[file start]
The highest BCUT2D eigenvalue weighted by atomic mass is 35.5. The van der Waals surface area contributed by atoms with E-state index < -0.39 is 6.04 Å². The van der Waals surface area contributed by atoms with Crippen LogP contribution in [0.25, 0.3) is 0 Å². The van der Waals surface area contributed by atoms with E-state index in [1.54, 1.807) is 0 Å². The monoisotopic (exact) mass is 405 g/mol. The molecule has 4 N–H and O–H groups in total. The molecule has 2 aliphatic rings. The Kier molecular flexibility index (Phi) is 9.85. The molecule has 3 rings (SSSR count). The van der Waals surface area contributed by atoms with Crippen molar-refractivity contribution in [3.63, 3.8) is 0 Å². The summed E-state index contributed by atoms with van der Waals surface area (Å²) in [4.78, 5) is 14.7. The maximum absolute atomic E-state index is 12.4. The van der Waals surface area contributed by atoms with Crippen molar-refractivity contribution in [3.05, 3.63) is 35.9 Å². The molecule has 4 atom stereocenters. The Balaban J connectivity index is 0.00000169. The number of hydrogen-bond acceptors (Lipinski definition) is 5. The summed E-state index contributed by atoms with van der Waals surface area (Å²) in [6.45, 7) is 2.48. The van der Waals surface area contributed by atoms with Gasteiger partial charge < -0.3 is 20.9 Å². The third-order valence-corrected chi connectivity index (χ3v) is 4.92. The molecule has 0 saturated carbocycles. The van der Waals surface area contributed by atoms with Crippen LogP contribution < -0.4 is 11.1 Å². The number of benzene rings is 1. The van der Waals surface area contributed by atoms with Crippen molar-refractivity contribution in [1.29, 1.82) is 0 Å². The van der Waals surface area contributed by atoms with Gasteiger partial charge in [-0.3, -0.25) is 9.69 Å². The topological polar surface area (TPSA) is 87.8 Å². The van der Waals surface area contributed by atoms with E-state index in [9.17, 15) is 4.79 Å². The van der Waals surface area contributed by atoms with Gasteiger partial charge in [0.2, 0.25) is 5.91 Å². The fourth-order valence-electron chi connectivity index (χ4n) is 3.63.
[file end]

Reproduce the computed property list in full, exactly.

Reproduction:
The highest BCUT2D eigenvalue weighted by atomic mass is 35.5. The van der Waals surface area contributed by atoms with E-state index < -0.39 is 6.04 Å². The van der Waals surface area contributed by atoms with Crippen LogP contribution in [0.25, 0.3) is 0 Å². The van der Waals surface area contributed by atoms with E-state index in [1.54, 1.807) is 0 Å². The monoisotopic (exact) mass is 405 g/mol. The molecule has 4 N–H and O–H groups in total. The molecule has 2 aliphatic rings. The Kier molecular flexibility index (Phi) is 9.85. The molecule has 3 rings (SSSR count). The van der Waals surface area contributed by atoms with Crippen molar-refractivity contribution in [3.63, 3.8) is 0 Å². The summed E-state index contributed by atoms with van der Waals surface area (Å²) in [4.78, 5) is 14.7. The maximum absolute atomic E-state index is 12.4. The van der Waals surface area contributed by atoms with Crippen molar-refractivity contribution in [3.05, 3.63) is 35.9 Å². The molecule has 4 atom stereocenters. The Balaban J connectivity index is 0.00000169. The number of hydrogen-bond acceptors (Lipinski definition) is 5. The summed E-state index contributed by atoms with van der Waals surface area (Å²) in [6.45, 7) is 2.48. The van der Waals surface area contributed by atoms with Gasteiger partial charge < -0.3 is 20.9 Å². The third-order valence-corrected chi connectivity index (χ3v) is 4.92. The molecule has 0 saturated carbocycles. The van der Waals surface area contributed by atoms with Crippen LogP contribution < -0.4 is 11.1 Å². The number of benzene rings is 1. The van der Waals surface area contributed by atoms with Crippen molar-refractivity contribution in [1.29, 1.82) is 0 Å². The van der Waals surface area contributed by atoms with Gasteiger partial charge in [-0.3, -0.25) is 9.69 Å². The topological polar surface area (TPSA) is 87.8 Å². The van der Waals surface area contributed by atoms with E-state index in [9.17, 15) is 4.79 Å². The van der Waals surface area contributed by atoms with Gasteiger partial charge in [0.2, 0.25) is 5.91 Å². The fourth-order valence-electron chi connectivity index (χ4n) is 3.63.